No neighborhood is more quick-moving and cool right now than Prospect Heights, across busy Flatbush Ave from the stroller central of Park Slope and near Prospect Park, one of New York's great under-the-radar attractions. Vanderbilt Ave's had a handful of eateries and bars for years, but the recent surge in hipness is the bars and brunch spots along Washington Ave and Franklin Ave. On Franklin, it's a slick-slacker zone mid-week for the cheap and very tasty lunch deals at Chavela's - though tabs double if you go with the margaritas.

Tom's Restaurant (782 Washington Ave) is a old-school breakfast classic, where staff give out orange slices and coffee to the inevitable sidewalk lines on weekends. But for a more Girls-esque brunch try Aussie-run Milk Bar on Vanderbilt, with toastie brekkies and 'long black' coffee style straight out of Melbourne.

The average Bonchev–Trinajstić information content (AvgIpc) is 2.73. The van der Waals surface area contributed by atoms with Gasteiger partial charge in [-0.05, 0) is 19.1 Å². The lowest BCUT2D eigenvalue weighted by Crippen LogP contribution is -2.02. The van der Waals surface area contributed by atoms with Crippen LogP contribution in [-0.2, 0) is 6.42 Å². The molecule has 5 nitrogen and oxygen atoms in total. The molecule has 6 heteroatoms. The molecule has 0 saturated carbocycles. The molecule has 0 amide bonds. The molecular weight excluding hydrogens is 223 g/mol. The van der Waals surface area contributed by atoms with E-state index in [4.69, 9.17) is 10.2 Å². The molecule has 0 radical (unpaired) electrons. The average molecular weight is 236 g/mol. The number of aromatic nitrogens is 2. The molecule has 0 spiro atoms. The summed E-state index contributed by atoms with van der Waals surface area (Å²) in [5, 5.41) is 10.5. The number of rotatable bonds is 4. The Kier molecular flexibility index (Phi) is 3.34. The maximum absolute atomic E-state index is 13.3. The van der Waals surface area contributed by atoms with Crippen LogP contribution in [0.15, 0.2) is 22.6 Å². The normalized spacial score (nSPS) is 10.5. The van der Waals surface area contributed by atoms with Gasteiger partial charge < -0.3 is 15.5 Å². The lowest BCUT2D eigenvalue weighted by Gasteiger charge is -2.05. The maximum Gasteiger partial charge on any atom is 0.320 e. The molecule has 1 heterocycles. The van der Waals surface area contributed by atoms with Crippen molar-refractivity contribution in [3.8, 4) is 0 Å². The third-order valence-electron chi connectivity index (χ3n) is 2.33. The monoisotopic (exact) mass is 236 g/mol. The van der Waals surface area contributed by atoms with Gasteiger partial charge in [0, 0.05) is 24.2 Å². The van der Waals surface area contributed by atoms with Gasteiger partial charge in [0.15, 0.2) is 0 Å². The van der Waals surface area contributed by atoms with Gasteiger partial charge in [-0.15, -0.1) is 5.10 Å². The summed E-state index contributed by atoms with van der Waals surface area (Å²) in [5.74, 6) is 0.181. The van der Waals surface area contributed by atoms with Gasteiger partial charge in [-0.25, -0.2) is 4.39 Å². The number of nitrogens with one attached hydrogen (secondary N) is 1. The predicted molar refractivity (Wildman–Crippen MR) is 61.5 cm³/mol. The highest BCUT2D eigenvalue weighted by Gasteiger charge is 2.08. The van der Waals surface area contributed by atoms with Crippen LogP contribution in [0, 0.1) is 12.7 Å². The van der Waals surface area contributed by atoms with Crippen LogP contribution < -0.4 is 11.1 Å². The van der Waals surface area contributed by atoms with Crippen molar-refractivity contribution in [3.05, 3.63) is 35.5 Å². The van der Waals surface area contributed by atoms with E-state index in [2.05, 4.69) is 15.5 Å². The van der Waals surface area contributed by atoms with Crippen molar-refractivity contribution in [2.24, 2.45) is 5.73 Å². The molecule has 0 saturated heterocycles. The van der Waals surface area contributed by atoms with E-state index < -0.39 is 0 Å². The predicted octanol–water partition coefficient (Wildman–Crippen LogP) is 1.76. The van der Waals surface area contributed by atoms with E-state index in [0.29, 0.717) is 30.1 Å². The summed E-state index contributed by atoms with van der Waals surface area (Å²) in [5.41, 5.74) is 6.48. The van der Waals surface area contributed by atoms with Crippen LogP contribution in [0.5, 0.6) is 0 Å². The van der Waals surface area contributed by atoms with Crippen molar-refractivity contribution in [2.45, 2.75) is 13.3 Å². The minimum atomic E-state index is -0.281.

Boardwalk Empire: Atlantic City

HBO's yesteryear ode to 1920s' Atlantic City is surprisingly easy to replicate. Just pack a Monopoly board, where all of the properties are based on real streets and sites around Atlantic City.

At St James Place, you can stay, drink and eat at the Inn at the Irish Pub, a former speakeasy that's broken the century mark that now feels like walking into a Little Rascals set. A mish-mash of old estate-sales furnishings deck the rooms, reached by stairs or an attendant-provided lift. It's humble compared to the Trump-era casinos, but clean and very much a time-warp. The big, and truly memorable, scene is in the basement, the pub itself, big with locals and cops who come from lunch plates and pints.